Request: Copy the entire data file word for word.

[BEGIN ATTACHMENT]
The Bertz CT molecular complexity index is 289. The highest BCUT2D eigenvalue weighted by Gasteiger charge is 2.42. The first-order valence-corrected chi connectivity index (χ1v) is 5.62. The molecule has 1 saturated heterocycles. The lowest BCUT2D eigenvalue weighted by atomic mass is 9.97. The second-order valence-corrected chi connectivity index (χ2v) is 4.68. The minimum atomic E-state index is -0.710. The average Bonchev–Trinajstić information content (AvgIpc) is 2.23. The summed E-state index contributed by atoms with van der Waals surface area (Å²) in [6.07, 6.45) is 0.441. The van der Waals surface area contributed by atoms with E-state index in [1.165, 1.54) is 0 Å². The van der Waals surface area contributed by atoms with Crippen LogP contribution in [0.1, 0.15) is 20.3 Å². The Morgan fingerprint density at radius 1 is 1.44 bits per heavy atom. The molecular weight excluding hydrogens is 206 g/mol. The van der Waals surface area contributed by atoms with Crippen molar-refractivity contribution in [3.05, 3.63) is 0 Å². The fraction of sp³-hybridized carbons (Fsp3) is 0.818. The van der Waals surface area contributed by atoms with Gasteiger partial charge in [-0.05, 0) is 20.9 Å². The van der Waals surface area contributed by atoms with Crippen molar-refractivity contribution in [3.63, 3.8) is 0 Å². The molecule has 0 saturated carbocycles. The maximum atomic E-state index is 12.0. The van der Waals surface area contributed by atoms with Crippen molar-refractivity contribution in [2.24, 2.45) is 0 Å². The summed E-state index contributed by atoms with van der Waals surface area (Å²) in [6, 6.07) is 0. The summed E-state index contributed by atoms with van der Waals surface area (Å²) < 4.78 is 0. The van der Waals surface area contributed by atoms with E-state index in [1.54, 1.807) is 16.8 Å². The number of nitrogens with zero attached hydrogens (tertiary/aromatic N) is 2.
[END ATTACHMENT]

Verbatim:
The Bertz CT molecular complexity index is 289. The highest BCUT2D eigenvalue weighted by Gasteiger charge is 2.42. The first-order valence-corrected chi connectivity index (χ1v) is 5.62. The molecule has 1 saturated heterocycles. The lowest BCUT2D eigenvalue weighted by atomic mass is 9.97. The second-order valence-corrected chi connectivity index (χ2v) is 4.68. The minimum atomic E-state index is -0.710. The average Bonchev–Trinajstić information content (AvgIpc) is 2.23. The summed E-state index contributed by atoms with van der Waals surface area (Å²) in [6.07, 6.45) is 0.441. The van der Waals surface area contributed by atoms with E-state index in [1.165, 1.54) is 0 Å². The van der Waals surface area contributed by atoms with Crippen LogP contribution in [0.1, 0.15) is 20.3 Å². The Morgan fingerprint density at radius 1 is 1.44 bits per heavy atom. The molecular weight excluding hydrogens is 206 g/mol. The van der Waals surface area contributed by atoms with Crippen molar-refractivity contribution in [3.05, 3.63) is 0 Å². The fraction of sp³-hybridized carbons (Fsp3) is 0.818. The van der Waals surface area contributed by atoms with Gasteiger partial charge in [-0.05, 0) is 20.9 Å². The van der Waals surface area contributed by atoms with Crippen molar-refractivity contribution in [3.63, 3.8) is 0 Å². The molecule has 0 saturated carbocycles. The maximum atomic E-state index is 12.0. The van der Waals surface area contributed by atoms with Crippen molar-refractivity contribution in [2.24, 2.45) is 0 Å². The summed E-state index contributed by atoms with van der Waals surface area (Å²) in [6, 6.07) is 0. The summed E-state index contributed by atoms with van der Waals surface area (Å²) < 4.78 is 0. The van der Waals surface area contributed by atoms with E-state index in [1.54, 1.807) is 16.8 Å². The number of nitrogens with zero attached hydrogens (tertiary/aromatic N) is 2.